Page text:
Directions (Q. 3-5): Choose the word/group of words which is MOST OPPOSITE in meaning of the word/group of words printed in bold as used in the passage.
1) artificial 2) simple 3) cultivated 4) experienced 5) sauve
1) discourage 2) improve 3) upgrade 4) raise 5) lessen
1) encouraged 2) qualified 3) pacified 4) cooled 5) quelled
Directions (Q. 6-10): Read the passage carefully and answer the questions given below it. Certain words/phrases are
given in bold to help you locate them while answering some of the questions. A sharp and unexpected increase in inflation based on the wholesale price index underlines the need for the RBI to put in place a framework for delivering low and stable inflation. There has been a discernible shift in policy in the two months since Raghuram Rajan joined as governor – the RBI appears to be moving towards becoming a modern central bank that has price stability as its main objective. Important steps have been taken but these need to be institutionalised so that Rajan's legacy is assessed not merely in terms of how well the RBI does under him, but by whether or not he leaves behind a reformed institution.
In the immediate context, Rajan needs to use each and every opportunity to emphasise price stability or inflation control as the single most important objective of monetary policy. This is required because of the enormous confusion in the past, with the RBI raising interest rates in periods of high inflation, but in between rate hikes, failing to communicate its policy to the public. A new and clearer approach is called for. Rajan has made a good beginning but he will have to be careful not to fall into the trap many an emerging economy's central banker has fallen into – of worrying about the short-ter m movements of the rupee.
In the longer run, the institutional framework for an inflation-targeting central bank must be clarified. Whether the RBI should focus only on inflation or on another secondary objective as well – for instance, employment,like the US Fed does – must be determined. A measurable objective will allow an accountable framework to be put in place. The RBI will then need to be given independence, accountability and a clear mandate. There is no doubt that old-timers in policymaking, who have managed well within the current mandate, will be reluctant to see the RBI change. Governors and deputy governors, retired and serving, have often stood for the status quo and resisted loss of turf. But opposing institutional change is the nature of all bureaucracies and India cannot be held hostage to that approach. In the next five years, if Rajan transforms the way the RBI functions, and leaves behind a modern and well-functioning central bank, it would help prepare India for the fluctuations in growth and the business cycle and for the pressures of globalisation in the coming decades.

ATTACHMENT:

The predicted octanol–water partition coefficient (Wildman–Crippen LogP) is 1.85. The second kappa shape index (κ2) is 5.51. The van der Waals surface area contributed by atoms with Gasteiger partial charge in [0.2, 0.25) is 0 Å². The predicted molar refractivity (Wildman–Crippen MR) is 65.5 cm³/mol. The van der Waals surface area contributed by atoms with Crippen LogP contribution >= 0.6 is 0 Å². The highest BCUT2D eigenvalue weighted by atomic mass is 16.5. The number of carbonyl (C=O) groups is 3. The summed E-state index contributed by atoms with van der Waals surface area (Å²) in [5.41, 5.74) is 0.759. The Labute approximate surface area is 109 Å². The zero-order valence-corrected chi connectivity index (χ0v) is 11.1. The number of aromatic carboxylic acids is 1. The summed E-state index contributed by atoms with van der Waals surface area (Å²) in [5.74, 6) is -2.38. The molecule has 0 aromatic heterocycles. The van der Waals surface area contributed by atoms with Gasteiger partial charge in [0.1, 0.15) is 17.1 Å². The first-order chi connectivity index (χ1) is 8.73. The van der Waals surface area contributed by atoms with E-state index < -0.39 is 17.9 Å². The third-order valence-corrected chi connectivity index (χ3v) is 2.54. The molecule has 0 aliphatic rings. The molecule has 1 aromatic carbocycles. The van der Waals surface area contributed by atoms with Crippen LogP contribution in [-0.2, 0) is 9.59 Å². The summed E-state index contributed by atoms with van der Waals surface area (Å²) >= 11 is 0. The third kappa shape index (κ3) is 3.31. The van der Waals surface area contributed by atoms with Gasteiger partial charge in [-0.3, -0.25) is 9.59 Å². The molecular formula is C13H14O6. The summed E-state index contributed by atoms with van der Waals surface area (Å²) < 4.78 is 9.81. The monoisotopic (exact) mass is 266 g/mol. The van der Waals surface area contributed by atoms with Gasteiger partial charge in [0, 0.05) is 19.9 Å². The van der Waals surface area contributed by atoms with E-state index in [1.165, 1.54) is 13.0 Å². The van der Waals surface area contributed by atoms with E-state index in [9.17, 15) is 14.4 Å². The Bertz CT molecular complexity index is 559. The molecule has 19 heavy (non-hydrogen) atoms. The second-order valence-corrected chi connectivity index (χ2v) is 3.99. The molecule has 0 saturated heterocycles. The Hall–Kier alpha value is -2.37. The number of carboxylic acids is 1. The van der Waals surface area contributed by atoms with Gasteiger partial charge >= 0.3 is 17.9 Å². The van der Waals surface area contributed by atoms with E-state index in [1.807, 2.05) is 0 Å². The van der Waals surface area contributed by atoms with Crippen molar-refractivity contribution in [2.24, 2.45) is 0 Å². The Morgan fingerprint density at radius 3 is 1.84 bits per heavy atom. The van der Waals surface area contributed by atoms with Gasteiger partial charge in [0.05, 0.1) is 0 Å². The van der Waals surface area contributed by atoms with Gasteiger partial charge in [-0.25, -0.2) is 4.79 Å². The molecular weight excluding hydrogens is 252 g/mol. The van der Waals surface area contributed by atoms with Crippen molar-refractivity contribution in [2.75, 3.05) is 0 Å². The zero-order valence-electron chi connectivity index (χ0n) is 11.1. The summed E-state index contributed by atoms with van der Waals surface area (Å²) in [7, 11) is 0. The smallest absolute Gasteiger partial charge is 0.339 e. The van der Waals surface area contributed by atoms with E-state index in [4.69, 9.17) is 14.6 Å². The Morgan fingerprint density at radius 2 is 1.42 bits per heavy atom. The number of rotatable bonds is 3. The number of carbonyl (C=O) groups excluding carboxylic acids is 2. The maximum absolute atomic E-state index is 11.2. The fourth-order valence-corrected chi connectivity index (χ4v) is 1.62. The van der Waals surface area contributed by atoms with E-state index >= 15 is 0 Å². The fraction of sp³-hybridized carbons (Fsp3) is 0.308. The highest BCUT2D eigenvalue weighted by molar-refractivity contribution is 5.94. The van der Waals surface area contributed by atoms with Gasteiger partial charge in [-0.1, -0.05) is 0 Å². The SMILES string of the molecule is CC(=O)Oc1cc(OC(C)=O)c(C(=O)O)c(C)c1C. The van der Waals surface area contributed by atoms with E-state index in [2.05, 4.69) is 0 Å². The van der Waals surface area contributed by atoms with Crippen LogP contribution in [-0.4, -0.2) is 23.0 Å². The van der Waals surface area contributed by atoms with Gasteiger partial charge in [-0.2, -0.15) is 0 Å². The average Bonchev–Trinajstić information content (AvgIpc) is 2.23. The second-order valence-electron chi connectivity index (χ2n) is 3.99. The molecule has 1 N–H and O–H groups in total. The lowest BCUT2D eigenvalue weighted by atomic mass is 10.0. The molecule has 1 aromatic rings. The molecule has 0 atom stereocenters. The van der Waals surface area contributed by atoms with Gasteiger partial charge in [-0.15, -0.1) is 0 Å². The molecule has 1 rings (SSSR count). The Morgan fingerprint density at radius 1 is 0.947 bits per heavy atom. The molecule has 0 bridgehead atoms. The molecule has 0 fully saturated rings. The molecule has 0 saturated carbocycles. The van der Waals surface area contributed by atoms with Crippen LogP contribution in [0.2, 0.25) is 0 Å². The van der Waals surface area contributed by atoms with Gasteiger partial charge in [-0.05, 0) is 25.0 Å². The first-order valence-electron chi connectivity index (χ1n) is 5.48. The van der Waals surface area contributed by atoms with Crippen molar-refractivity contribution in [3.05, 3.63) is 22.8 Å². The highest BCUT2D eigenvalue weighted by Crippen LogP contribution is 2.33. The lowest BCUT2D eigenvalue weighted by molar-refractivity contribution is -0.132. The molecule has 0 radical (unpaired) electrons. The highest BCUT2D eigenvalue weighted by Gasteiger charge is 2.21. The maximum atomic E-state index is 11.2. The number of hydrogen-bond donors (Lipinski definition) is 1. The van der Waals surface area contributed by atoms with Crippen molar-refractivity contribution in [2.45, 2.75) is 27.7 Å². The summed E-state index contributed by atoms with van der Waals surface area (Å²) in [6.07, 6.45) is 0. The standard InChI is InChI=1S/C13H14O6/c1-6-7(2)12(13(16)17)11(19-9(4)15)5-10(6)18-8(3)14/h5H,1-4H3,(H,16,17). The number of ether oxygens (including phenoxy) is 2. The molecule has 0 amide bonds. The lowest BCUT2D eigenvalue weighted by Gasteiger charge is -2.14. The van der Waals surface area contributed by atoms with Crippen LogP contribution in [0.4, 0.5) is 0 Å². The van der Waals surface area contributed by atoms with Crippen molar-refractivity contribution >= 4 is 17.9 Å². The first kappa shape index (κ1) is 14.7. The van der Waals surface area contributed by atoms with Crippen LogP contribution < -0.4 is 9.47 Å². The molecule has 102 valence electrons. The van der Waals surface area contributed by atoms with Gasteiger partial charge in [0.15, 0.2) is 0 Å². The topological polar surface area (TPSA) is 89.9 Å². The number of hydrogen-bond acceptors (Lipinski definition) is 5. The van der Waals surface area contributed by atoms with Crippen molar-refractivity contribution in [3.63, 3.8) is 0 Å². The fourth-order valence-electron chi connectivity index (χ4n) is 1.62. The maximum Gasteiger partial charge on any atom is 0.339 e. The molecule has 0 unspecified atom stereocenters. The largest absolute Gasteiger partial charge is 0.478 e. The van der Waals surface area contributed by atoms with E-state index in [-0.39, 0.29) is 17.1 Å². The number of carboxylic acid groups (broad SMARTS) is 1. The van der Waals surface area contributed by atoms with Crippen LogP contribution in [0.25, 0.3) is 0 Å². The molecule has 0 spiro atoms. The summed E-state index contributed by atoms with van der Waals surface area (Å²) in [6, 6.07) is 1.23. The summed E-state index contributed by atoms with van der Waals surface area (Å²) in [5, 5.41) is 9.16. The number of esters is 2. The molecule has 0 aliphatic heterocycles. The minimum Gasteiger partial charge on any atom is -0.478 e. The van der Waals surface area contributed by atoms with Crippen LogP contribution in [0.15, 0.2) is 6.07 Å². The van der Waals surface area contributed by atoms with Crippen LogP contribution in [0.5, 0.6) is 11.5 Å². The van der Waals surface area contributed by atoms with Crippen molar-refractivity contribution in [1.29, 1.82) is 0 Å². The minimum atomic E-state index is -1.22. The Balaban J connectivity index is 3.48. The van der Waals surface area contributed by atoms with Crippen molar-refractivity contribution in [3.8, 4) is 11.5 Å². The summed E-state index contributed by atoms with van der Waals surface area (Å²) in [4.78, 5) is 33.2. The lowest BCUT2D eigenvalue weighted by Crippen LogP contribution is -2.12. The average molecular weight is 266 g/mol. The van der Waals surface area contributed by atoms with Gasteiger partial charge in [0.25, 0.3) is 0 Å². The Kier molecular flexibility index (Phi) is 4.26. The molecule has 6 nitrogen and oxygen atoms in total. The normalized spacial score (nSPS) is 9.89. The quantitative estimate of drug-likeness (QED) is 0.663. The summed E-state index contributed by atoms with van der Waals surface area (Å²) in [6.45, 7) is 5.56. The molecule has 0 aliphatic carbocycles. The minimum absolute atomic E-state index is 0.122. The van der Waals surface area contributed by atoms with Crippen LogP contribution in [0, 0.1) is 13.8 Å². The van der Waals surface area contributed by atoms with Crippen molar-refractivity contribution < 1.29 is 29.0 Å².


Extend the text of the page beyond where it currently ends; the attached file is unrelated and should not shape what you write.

6. According to the author of the passage, what precaution should the governor take?
(A) He should not let the deputy governor take any financial decision without his consent.
(B) He should not worry about the short-term movements of the rupee.
(C) He should not pay heed to the unwanted advice of the Finance Minister.
1) Only (A) 2) Only (B) 3) Only (C) 4) Only (A) and (B) 5) Only (B) and (C)
7. What is the main objective of the RBI governor in the immediate context?
1) To contain inflation 2) To cut prime lending rate 3) To attract foreign direct investment (FDI) 4) To compete rupee with dollar 5) All the above
8. Find the incorrect statement on the basis of the given passage.
1) To fulfil secondary objectives such as employment, an accountable framework needs to be put in place.
2) To bring about a change in the framework, the RBI needs to be given independence, accountability anda clear mandate.
3) The old policy makers will be enthused to see the RBI change.
4) It is innate nature of all bureaucracies to oppose institutional change.
5) None of these
9. The inflation here is based on which of the following measures?
1) Consumer Price Index 2) Wholesale Price Index 3) Cash Reserve Ratio 4) Economic growth rate 5) Current account deficit
10. What is the meaning of the word ‘hostage’ as used in the given passage?
1) host 2) guest 3) offender 4) captive 5) opponent